NOVELLA 1.5: "Undead Sublet"
Click HERE to read my review of the anthology, Undead in My Bed. That post includes a review of the novella, "Undead Sublet" which tells the love story of Tess Maitland and Sam Clemson.
NOVEL 2: A Witch's Handbook of Kisses and Curses
As it turns out, Nana Fee entrusted the Elements to Mr. Wainwright—an American from Half-Moon Hollow, Kentucky. This is the same Mr. Wainwright who bequeathed Jane Jameson his occult bookstore back in the original JANE JAMESON series. Unbeknownst to him, Mr. Wainwright left a living legacy behind in Ireland when he left—and that would be Jane's mother. Yes, Mr. Wainwright was Nola's maternal grandfather.
Oddly, the main focus of the story isn't on the romance, which is unusual for this series. The scenes featuring the side conversations among the characters are definitely more entertaining than either the romance or the search for the Elements. All of the usual suspects appear: Jane, Gabriel, Dick Cheney, Andrea, Zeb, Jolene, and even Jane's mother and Zeb's mother. It's like old home week. In fact, the Half-Moon crew blatantly steals the spotlight from Nola and Jeb, who actually don't spend much time together (and don't have much chemistry). All in all, though, if you enjoy reading feather-light paranormal romance with lots of sex and humor but not much violence, this series is definitely for you. Click HERE to read or listen to an excerpt from this novel on its Amazon.com page—just click on either the cover art or the "Listen" icon.
NOVELLA 2.5: "I'm Dreaming of an Undead Christmas"
Gladiola Grace Scanlon (aka Gigi) is the sister of Iris Scanlon, heroine of The Care and Feeding of Stray Vampires. Ever since Iris became a vampire a year ago, she has avoided any contact with Gig because of her fear that she might physically attack her sister (due to the fact that young vamps cannot always control their blood lust during highly emotional moments). Now, it's Christmas vacation, and Gigi is home from college for the holidays.
The Christmas story lines and the break-up are resolved in this novella, but the subplots dealing with Gigi's new job, Ophelia's jealousy, and Gigi's stalker won't be resolved until the end of The Dangers of Dating a Rebound Vampire. If you are a fan of this series, might want to read this novella simply as an introduction to the next novel, but you need to be aware that much of the expositional material from the novella has been lifted and reprinted—word-for-word—in the novel. Basically, the only scenes that aren't repeated in the novel are the Christmas-related scenes, which are filled with Harper's usual mix of sardonic dialogue and crazy antics. Click HERE to read an excerpt.
NOVEL 3: The Dangers of Dating a Rebound Vampire
This novel continues the love story of Gladiola Grace Scanlon (aka Gigi) and Nikolai (aka Nik) Dragomirov, the blond, golden-eyed, 600-year-old vampire who was briefly introduced in the novella, "I'm Dreaming of an Undead Christmas."
As the story begins, Gigi is on her first day at her summer internship with the Vampire Council (the World Council for the Equal Treatment of the Undead), where she will work every day from 2:00 pm through 2:00 am with three other programmers to construct a vampire genealogy database. Gigi's sister and brother-in-law, Iris and Cal, are still opposed to her taking this job because of the dangers involved in working with vampires and because Gigi's boss is the lethal, emotionally unstable Ophelia Lambert. Ophelia is insanely jealous of Gigi because she suspects that Gigi is trying to take Jamie, her bloodmate, away from her. Jamie and Gigi have shared a long-time, completely platonic friendship, but Ophelia views Gigi as a romance-wrecker who is out to ruin her love life. Gigi describes Ophelia as "a four-hundred-plus-year-old vampire who looked like a teenager and schemed like a Bond villain."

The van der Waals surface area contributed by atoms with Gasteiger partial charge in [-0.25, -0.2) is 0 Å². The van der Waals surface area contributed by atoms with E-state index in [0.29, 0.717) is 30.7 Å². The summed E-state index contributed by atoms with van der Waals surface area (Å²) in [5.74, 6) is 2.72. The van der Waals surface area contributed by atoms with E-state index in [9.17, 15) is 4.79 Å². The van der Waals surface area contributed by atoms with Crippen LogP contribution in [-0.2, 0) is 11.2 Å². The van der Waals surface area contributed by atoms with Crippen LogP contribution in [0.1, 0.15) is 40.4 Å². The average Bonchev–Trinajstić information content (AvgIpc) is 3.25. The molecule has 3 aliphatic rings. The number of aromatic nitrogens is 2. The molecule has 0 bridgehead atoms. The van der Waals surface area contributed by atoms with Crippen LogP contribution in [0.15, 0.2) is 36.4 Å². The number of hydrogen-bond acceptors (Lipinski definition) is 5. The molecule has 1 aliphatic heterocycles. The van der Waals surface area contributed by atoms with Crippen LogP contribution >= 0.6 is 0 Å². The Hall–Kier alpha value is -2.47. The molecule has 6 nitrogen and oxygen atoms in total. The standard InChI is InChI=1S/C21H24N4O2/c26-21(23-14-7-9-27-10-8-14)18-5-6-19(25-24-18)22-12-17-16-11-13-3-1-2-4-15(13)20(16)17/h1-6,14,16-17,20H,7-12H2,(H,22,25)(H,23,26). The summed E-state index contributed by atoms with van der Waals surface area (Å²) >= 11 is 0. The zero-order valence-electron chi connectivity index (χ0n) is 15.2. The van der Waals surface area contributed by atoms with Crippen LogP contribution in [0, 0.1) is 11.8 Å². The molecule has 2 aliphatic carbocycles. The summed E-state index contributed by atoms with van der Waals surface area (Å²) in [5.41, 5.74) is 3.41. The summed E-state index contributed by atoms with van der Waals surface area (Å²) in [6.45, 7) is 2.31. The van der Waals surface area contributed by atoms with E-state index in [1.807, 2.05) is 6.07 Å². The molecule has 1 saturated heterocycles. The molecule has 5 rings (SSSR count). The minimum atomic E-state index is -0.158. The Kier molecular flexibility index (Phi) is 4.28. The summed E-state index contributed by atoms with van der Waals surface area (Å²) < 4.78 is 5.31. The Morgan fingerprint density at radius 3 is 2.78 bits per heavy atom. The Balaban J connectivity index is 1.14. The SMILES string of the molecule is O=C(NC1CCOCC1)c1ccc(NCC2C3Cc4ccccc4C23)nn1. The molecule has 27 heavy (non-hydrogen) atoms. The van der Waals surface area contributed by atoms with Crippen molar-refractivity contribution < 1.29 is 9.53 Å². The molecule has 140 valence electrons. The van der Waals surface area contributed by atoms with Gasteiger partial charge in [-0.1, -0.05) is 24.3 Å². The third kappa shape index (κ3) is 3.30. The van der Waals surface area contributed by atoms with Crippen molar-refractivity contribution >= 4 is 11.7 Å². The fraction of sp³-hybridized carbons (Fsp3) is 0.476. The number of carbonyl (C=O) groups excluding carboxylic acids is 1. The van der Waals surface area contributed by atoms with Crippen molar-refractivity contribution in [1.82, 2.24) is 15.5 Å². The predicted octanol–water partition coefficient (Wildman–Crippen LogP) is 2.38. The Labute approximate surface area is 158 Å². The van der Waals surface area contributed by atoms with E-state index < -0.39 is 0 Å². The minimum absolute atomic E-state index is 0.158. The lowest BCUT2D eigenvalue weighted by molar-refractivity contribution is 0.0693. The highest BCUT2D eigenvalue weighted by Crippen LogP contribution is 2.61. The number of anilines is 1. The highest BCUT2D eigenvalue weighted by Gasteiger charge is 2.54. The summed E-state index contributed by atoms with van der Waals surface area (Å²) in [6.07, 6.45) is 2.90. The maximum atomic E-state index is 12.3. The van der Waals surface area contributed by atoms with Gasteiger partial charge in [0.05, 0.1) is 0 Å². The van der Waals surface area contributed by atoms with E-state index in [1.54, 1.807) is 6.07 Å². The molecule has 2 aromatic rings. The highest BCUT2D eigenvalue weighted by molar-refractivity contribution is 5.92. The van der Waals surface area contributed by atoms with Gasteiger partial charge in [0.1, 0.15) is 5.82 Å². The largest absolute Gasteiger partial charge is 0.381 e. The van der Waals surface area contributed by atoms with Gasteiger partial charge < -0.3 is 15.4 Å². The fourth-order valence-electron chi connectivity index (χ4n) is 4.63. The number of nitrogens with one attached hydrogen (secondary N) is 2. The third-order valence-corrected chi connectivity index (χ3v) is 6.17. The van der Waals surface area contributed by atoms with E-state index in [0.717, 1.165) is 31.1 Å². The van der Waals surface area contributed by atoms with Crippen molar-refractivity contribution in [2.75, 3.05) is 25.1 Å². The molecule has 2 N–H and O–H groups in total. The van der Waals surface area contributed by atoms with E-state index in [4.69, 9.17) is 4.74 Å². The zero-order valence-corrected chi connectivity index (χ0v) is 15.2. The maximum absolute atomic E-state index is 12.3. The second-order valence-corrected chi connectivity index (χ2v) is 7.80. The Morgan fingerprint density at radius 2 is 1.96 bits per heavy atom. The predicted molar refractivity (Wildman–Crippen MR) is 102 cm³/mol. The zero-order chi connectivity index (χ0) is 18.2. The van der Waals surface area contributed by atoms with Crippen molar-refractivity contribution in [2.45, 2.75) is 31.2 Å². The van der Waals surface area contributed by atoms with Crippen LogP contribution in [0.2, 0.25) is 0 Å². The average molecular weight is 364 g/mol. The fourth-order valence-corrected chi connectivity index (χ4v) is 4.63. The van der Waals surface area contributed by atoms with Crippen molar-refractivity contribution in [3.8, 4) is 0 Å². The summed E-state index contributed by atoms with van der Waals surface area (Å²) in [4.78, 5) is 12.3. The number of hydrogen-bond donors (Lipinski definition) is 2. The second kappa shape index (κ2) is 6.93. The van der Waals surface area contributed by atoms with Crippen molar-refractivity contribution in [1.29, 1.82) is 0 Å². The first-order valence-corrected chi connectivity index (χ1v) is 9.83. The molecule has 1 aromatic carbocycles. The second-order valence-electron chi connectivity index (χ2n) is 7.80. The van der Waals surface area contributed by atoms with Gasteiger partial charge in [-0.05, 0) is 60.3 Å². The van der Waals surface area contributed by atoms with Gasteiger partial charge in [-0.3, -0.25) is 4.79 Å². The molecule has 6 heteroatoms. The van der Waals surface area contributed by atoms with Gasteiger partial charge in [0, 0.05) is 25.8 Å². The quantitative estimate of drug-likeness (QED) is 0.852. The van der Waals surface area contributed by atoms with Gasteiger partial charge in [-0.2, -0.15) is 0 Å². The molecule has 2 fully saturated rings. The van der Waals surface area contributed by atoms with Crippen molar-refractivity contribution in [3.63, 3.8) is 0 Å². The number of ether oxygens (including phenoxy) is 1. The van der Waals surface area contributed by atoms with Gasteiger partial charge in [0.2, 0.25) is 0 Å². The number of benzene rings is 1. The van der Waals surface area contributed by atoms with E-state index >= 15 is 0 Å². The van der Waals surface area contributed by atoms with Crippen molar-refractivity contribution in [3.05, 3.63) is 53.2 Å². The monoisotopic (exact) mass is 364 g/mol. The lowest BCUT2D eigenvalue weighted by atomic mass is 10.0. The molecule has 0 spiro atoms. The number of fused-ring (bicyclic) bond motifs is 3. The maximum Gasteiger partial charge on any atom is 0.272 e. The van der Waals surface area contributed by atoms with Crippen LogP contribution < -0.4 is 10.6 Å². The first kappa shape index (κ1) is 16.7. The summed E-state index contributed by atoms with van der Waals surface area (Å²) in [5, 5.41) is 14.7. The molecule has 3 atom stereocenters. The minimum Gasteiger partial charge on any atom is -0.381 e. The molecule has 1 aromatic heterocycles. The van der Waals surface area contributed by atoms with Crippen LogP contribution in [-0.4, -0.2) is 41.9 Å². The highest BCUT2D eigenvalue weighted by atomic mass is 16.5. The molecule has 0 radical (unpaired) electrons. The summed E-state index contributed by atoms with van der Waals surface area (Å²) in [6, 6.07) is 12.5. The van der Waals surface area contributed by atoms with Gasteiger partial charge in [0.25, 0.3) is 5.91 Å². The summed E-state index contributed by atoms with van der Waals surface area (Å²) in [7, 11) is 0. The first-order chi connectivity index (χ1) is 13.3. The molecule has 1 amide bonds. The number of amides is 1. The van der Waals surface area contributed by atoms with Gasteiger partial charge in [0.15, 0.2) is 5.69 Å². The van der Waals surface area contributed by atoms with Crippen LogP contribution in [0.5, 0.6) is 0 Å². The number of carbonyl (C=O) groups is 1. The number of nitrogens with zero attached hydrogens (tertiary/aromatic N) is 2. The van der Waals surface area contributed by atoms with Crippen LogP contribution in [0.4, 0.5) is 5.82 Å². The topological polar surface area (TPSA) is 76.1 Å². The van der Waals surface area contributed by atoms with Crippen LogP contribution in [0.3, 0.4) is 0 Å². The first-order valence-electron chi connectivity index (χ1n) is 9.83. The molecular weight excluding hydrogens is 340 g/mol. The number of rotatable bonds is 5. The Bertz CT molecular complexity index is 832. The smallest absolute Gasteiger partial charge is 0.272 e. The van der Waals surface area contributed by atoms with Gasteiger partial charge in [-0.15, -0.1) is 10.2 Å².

There is one bothersome continuity issue that involves the refrigerator situation in the Council office. Early one, Gigi when describes the perks of her office, she points out that she shares a room with the three other members of her team and that "Each of our desks was flanked by a mini-fridge prestocked with sodas and juices we'd listed on our post interview preference lists." (p. 13) But in future scenes, there is just one refrigerator for all of the offices on that floor of the Council building: "I even kept a bottle of soy sauce with my name on it in our office's non-blood mini-fridge." (You won't understand the significance of that statement until you read the book.) This wouldn't ordinarily be worth mentioning, but the refrigerator situation becomes important to the plot resolution, so Harper and her editors should have spotted that discrepancy and corrected it.
On top of post-turning transition issues, like being ignored at PTA meetings and other mothers rejecting her son’s invitations for sleepovers, Libby must deal with her father-in-law’s attempts to declare her an unfit mother, her growing feelings for Wade—a tattooed redneck single dad she met while hiding in a closet at Back-to-School Night—and the return of her sire, who hasn’t stopped thinking about brave, snarky Libby since he turned her. With the help of her new vampire circle, Libby negotiates this unfamiliar quagmire of legal troubles, parental duties, and relationships.